Contributing to this depressed mood is the workplace and the fact that 56 per cent of employees, according to the survey, feel unappreciated or only sometimes appreciated by their company. A third believe their office environment has a negative effect on their wellbeing and 54 per cent specifically state that a cold office negatively impacts their mood in the winter.

Survey highlights

  • Seasonal blues: 45 per cent believe winter has a negative effect on motivation, 42 per cent of workers say that winter has a negative effect on their mental wellbeing and over a third state winter affects productivity.
  • SAD and sickies: Over a third suffer from or have suffered from SAD and 55 per cent feel like taking a sickie during the winter months.
  • Office failures: Employees said that a cold office (54 per cent) and fluorescent office lighting (39 per cent) negatively impact their mood in the winter.
  • Workspace woes: Over half feel unappreciated or only sometimes appreciated by their company, while almost a third of employees believe the office environment has a negative impact on your happiness and wellbeing.
  • Working on wellbeing: A good heating system (96 per cent), exposure to natural light (94 per cent), breakout space (92 per cent), quiet settings (87 per cent) and an open culture which encourages honest dialogue about mental health benefits (87 per cent) are considered most valuable to employee wellbeing.

According to Peldon Rose CEO Jitesh Patel, there are plenty of ways that employers can help their employees counter winter blues and companies need to push change from the top down. Revising the office environment is an important first initiative for businesses aiming to start the year with a healthy, productive workforce and they survey respondents identified improving their office environment as key to tackling the winter blues.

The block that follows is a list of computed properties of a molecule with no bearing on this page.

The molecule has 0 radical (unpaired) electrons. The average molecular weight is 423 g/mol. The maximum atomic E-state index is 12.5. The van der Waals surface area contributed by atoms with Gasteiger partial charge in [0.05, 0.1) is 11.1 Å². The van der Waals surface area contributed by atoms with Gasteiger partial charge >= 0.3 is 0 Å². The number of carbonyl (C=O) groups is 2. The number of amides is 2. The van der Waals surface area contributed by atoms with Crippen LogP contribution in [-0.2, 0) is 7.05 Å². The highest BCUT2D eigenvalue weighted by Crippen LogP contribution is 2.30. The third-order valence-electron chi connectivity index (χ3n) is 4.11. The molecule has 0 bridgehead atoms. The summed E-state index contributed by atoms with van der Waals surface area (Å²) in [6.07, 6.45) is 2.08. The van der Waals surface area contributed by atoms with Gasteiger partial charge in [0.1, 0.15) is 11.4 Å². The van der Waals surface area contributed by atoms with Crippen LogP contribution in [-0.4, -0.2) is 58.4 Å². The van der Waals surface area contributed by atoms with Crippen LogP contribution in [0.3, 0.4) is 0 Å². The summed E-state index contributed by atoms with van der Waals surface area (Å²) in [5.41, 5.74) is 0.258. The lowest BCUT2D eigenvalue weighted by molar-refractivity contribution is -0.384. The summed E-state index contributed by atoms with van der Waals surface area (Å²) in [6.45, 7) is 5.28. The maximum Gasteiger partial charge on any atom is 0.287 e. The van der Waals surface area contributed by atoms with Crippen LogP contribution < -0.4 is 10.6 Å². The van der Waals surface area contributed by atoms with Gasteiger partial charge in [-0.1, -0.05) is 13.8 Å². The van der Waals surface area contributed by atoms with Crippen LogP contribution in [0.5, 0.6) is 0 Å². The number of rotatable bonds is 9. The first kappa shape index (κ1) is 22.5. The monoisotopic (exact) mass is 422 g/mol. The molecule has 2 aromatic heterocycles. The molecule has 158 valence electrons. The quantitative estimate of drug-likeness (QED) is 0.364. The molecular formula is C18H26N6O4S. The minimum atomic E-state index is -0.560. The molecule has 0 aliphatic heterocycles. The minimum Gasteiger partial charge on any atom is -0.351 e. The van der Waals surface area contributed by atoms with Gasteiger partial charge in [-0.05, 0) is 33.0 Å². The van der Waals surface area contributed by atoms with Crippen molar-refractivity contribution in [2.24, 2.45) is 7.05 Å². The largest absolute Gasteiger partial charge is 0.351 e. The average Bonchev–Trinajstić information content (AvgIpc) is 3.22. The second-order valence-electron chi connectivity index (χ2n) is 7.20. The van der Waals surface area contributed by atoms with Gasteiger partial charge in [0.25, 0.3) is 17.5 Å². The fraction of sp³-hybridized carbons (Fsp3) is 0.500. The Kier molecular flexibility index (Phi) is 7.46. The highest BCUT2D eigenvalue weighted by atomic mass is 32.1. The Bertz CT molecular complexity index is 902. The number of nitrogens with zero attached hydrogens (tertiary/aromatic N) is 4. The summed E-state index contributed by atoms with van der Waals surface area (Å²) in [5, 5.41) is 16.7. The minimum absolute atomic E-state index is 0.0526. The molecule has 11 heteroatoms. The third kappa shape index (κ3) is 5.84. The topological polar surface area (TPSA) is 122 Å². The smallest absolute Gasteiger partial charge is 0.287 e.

Good heating

Some 96 per cent of employees consider a good heating system as the most important factor in supporting their mental health and wellbeing at work. With shorter days, cold weather and a cold office rated as the top three negative impacts on mood in the winter, employers need to ensure the office is at a temperature suitable for their employees.

Exposure to natural light

Nine out of ten employees say that exposure to natural light is important to their wellbeing. However, over a fifth of employees said they are not exposed to natural light in the office. Wherever possible, businesses should introduce natural light into the workplace, remove obstacles obstructing light and reconfigure furniture to gain optimum natural light.

Breakout spaces

Some 92 per cent of employees believe that social spaces are valuable in the workplace, helping support healthy mental wellbeing. Workplaces that encourage bringing people together and building friendships will help improve employee wellbeing in the office. 

Quiet settings

Although 87 per cent of workers say that quiet areas support their wellbeing at work, 44 per cent said that they do not have these areas to retreat to. To ensure everyone’s needs are supported in the office, businesses should create a range of spaces which staff can enjoy according to their personality type, mood and work.

Open culture

An open and honest dialogue about mental health wellbeing is valued by the vast majority of respondents (87 per cent), yet half said they do not feel like they can open up to their colleagues about mental health. Creating an open culture should start from the top down to encourage sharing and help improve employee wellbeing.

“The first initiative is for businesses to properly understand and then meet employee needs such as good heating, exposure to natural light, office facilities and opportunities to get people more physically active,” Patel adds. “Then businesses should tailor the workplace and office environment around them and their identified needs. By doing this it will help improve wellbeing and mood and ultimately help boost productivity.”

Praseeda Nair

Praseeda Nair

Praseeda was Editor for from 2016 to 2018.